On a historic note, John Philip Sousa was a great admirer of Salvation Army bands, and said, "If you want to know one of the very good reasons why the world needs bands, just ask one of the Salvation Army warriors who for years have marched, carrying the message of the Cross, through the back alleys of life. Let me tell of the armies of men who have been turned toward a better life by first hearing the sounds of a Salvation Army band. The next time you hear a Salvation Army band, no matter how humble, take off your hat."
Pathway of HopeProgram Note:This colorful selection uses three songs of contrasting idiom to portray a progression of the human condition from despair to triumph:
Pathway of Hope takes its name from a social services ministry innovation initiated under the leadership of Commissioners Paul and Carol Seiler during their tenure as territorial commanders of the USA Central Territory 2010-2016. The mission is to help families break the generational cycle of poverty and lead them to self-sufficiency through employment, housing, education. Its success quickly spread throughout North America and now is adapted and implemented internationally.
- Situation: hopeless ("Sometimes I feel like a motherless child.")
- Solution: hopeful ("Reach out and touch... a spirit in despair")
- Strategy: hope-filled ("Storm the forts of darkness, bring them down!")
Note to the Conductor:
Introduction: The tempo should be unhurried, with a strong sense of the 12/8 compound meter in this soulful setting.
Bars 9-17: The trombone soloist is encourages to tastefully add any jazz stylings appropriate to the idiom and mood of what is one of the saddest themes of human despair ("Sometimes I feel like a motherless child.") The usual cautions apply for a supportive, background accompaniment.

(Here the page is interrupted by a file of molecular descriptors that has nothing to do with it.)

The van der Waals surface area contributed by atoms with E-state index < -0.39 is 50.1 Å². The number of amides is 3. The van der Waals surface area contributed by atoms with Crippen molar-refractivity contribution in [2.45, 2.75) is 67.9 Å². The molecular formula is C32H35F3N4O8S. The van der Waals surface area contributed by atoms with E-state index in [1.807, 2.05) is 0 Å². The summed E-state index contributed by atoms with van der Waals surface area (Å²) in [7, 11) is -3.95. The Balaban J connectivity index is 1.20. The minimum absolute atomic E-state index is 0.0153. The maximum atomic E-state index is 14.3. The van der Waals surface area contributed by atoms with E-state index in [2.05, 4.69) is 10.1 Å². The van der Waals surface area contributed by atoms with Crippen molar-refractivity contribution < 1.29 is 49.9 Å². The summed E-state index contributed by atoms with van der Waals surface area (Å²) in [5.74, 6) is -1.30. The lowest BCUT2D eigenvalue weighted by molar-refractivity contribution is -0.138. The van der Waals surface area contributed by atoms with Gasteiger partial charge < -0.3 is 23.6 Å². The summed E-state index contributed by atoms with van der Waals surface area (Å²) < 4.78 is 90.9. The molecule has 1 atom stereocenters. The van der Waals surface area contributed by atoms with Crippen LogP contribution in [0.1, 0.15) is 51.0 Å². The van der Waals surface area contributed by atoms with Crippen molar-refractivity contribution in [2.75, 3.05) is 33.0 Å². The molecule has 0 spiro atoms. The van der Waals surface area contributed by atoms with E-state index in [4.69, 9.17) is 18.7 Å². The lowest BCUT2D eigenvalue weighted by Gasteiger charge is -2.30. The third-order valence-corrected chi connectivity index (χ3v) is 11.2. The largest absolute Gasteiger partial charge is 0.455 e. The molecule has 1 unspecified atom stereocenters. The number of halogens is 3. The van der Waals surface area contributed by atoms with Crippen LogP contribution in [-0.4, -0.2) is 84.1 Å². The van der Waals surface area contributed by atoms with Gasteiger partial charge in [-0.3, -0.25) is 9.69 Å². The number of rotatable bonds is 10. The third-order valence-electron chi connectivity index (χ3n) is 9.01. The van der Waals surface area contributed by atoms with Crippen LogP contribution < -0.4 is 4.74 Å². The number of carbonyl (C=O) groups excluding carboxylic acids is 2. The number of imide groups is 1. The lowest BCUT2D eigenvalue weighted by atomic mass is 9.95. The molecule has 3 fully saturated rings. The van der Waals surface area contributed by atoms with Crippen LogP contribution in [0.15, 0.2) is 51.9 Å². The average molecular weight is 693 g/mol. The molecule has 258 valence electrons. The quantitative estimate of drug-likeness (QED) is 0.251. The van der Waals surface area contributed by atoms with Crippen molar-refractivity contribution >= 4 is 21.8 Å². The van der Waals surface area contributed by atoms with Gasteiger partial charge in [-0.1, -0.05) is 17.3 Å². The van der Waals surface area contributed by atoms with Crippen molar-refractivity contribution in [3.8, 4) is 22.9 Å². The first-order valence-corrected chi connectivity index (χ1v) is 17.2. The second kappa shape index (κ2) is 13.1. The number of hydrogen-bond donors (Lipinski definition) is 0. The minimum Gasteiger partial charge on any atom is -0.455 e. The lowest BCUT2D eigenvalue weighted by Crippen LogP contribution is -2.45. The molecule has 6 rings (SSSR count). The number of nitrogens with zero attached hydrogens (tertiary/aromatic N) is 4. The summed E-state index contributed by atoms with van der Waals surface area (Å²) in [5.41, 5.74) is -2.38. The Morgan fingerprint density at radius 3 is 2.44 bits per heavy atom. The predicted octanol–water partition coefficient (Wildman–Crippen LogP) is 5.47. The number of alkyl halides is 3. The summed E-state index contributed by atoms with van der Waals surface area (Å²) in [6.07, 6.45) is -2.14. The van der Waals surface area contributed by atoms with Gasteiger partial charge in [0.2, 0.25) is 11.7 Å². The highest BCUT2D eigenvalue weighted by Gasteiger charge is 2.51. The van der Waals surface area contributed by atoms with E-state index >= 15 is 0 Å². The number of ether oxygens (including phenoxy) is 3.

Bars 18-25: While the full band adds to the intensity of the mood, be sure to hold something in reserve for the weight and power of the wailing second verse at 26. ("Sometimes I feel like I'm almost done.")
Bars 35-43: Although there is no change of tempo, note the directive to conduct bars 35-37 in 6 (as in 6/4 time) before returning to the 12/8 meter at bar 38. The meter again changes at bar 42 but the tempo remains the same until the poco accelerando in the following bar.
Bars 42-77: This gentle waltz should be straight forward, warm and lyrical. A study of selected verses from this lesser known song will help guide its interpretation:
Bars 78-116: As this theme continues in the low brass, muted cornets should emulate the light legato texture of violins while the staccato style in the basses replicates the more rounded sound of pizzicato string bass.
- Reach out and touch a soul that is hungry,
- Reach out and touch a spirit in despair,
- Reach out and touch a life torn and dirty,
- A man who is lonely—if you care!
- Reach out and touch a friend who is weary,
- Reach out and touch a seeker unaware,
- Reach out and touch, though touching means losing
- A part of your own self—if you dare!
Bars 117-138: The brief pick-up snare drum roll (with slight crescendo) quickly changes to a militant style as the horns introduce the battle song, Storm the forts of darkness with the exhortation from cornets and trombones to "pull down the devil's kingdom where'er he holds dominion." The music gradually builds in volume and speed to bar 139.
Bars 139-208: This extended setting is the most technically demanding portion of the selection. Again, careful proportioning of dynamics is key here.
Bars 209-end: With the end in sight, the tempo begins to slow to a dramatic unison in the final bar.
Trombone Solo - When I SurveyProgram Note: